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1. Plot a graph Tb (ºC) v Mr of alkanes using graph paper.

2. State & explain the trends in terms of the type & size of the intermolecular forces, which exist in the substances.

Trend: As the number of Carbon and Hydrogen atoms in the chain increases, so does the boiling point.

Explanation: Alkanes only contain Carbon-to-Carbon covalent bonds or Carbon to hydrogen covalent bonds and the electronegativity difference between the Carbon and Hydrogen atoms is very small (0.4) so the bond is only slightly polar. Therefore, again it will only be Van der Waals forces that are present and the temporary dipoles that have been induced will cause a weak attraction between the atoms. As the size of the alkanes increases, so does the molecular mass and surface area meaning the alkanes will have many more locations where dipoles could be induced. Due to this, the Van der Waals forces of attraction will be much more abundant within the larger molecules and so it will require a lot more energy to break these attractions. Thus, creating a higher boiling point.

Complete the table for the relative solubility in water of the homologous series of alcohols (C1-6) access data from the power point available on Moodle.

Alcohols Mr Relative solubility in water

Methanol, CH3OH 12.0 + (4 x 1.0) + 16.0 = 32.0 ∞

Ethanol, C2H5OH (2 x 12.0) + (6 x 1.0) + 16.0 = 46.0 ∞

Propanol, C3H7 OH (3 x 12.0) + (8 x 1.0) + 16.0 = 60.0 ∞

Butanol, C4H9 OH (4 x 12.0) + (10 x 1.0) + 16.0 = 74.0 0.11

Pentanol, C5H11 OH (5 x 12.0) + (12 x 1.0) + 16.0 = 88.0 0.030

Hexanol, C6H13 OH (6 x 12.0) + (14 x 1.0) + 16.0 = 102.0 0.0058

1. Comment on the general trend.

2. Explain the trends in terms of the type & size of the intermolecular forces, which exist in the substances. Use labelled diagrams to help.

Trend: As the number of Carbon and Hydrogen atoms in the chain increases, the solubility of the alcohols in water decreases.

Explanation: Alcohols consist of a hydrocarbon chain with a hydroxyl group attached (-OH). The hydroxyl group contains a strong intermolecular force known a hydrogen bond. This type of intermolecular force can only be formed between a Hydrogen atom and either a Nitrogen, Oxygen or Fluorine atom (The most electronegative elements in the periodic table.). This means as well as the hydroxyl hydrogen ‘bond’, the alcohol can also form the same intermolecular force of attraction with the water molecules. Hydrogen Bonds are special forms of dipoles that occur when the hydrogen atom attaches itself to a very electronegative atom with a lone pair of electrons. The electron pair is pulled away from the hydrogen atom exposing the nucleus. This nucleus now behaves like a bare proton generating a strong electrostatic attraction. As hydrogen is so small, it has a very high charge density and the bond is extremely polarised. When the hydrocarbon chain is short in an alcohol, it is soluble in water. This is because the hydroxyl group is known as hydrophilic, as it can form hydrogen bonds to the neighbouring water molecules. Whereas, the hydrocarbon part of the alcohol is known as hydrophobic, this is because it cannot form the same hydrogen bonds to the water molecules. Therefore, when more carbons are added (making the chain longer) the ratio of the hydrophobic part of the molecule to the hydrophilic part becomes uneven. (The hydrophobic increases) Consequentially, the solubility of the alcohol decreases until it becomes virtually insoluble in water.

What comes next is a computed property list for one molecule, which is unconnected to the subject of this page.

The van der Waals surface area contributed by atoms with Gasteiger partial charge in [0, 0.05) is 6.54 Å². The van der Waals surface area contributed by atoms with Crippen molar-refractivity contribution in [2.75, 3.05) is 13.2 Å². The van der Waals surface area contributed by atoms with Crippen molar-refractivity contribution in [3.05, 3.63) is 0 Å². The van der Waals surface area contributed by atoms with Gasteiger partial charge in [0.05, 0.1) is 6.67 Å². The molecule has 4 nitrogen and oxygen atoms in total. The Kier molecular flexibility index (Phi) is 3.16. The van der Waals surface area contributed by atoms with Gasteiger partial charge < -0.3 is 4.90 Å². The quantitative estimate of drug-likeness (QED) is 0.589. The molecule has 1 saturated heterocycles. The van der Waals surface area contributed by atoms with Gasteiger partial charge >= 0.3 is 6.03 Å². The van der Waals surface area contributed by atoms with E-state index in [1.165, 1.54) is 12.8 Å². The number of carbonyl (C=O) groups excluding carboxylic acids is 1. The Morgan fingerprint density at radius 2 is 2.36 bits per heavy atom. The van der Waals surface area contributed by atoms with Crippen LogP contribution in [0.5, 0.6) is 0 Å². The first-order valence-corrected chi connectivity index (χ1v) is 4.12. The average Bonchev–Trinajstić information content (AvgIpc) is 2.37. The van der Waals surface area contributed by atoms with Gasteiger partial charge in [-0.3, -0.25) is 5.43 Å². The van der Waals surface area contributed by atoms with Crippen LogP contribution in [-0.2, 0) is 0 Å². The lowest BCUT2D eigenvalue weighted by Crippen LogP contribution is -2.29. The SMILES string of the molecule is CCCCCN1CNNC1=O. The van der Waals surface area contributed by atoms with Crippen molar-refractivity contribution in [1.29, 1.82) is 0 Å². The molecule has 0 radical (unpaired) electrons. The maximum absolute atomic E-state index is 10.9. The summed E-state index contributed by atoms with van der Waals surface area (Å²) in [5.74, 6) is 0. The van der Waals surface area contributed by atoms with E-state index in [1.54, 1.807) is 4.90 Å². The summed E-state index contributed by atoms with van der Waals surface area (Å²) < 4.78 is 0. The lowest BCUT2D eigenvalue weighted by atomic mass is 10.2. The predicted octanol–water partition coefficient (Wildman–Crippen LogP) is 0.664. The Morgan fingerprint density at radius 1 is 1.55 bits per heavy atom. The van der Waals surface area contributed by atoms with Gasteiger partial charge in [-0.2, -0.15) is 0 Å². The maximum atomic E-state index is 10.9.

Cited References:

• Alkanes: Physical Properties. (2016).  Available: https://www.cliffsnotes.com/study-guides/chemistry/organic-chemistry-i/structure-and-properties-of-alkanes/alkanes-physical-properties. Last accessed 6th April 2018.

• Boiling Points of Alkanes. (2018). Available: http://www.ivyroses.com/Chemistry/Organic/Boiling-Points-of-Alkanes.php.  Last accessed 6th April 2018.

• Braid K; Falkner M et al (2012). AS-Level Chemistry; The Complete Course for AQA . Newcastle upon Tyne: CGP. p70-74.

• Cunningham V; Duffy J et al (2008). AS-Level Chemistry; Complete Revision & Practice. Newcastle upon Tyne: CGP. p28-30.

• National Centre for Biotechnology Information. (2005). Compound summary for CID 24524, Fluorine. Available: https://pubchem.ncbi.nlm.nih.gov/compound/24524#section=Top. Last accessed 4th April 2018.

• National Science Foundation. (2018). 11.2: Intermolecular Forces. Available: https://chem.libretexts.org/Textbook_Maps/General_Chemistry_Textbook_Maps/Map%3A_Chemistry%3A_The_Central_Science_(Brown_et_al.)/11%3A_Liquids_and_Intermolecular_Forces/11.2%3A_Intermolecular_Forces. Last accessed 10th April 2018.

• National Science Foundation. (2018).  Group 17: General Properties of Halogens. Available: https://chem.libretexts.org/Core/Inorganic_Chemistry/Descriptive_Chemistry/Elements_Organized_by_Block/2_p-Block_Elements/Group_17%3A_The_Halogens/0Group_17%3A_Physical_Properties_of_the_Halogens/Grou. Last accessed 3rd April 2018.

• Solutions, Solubility and alcohol PowerPoint

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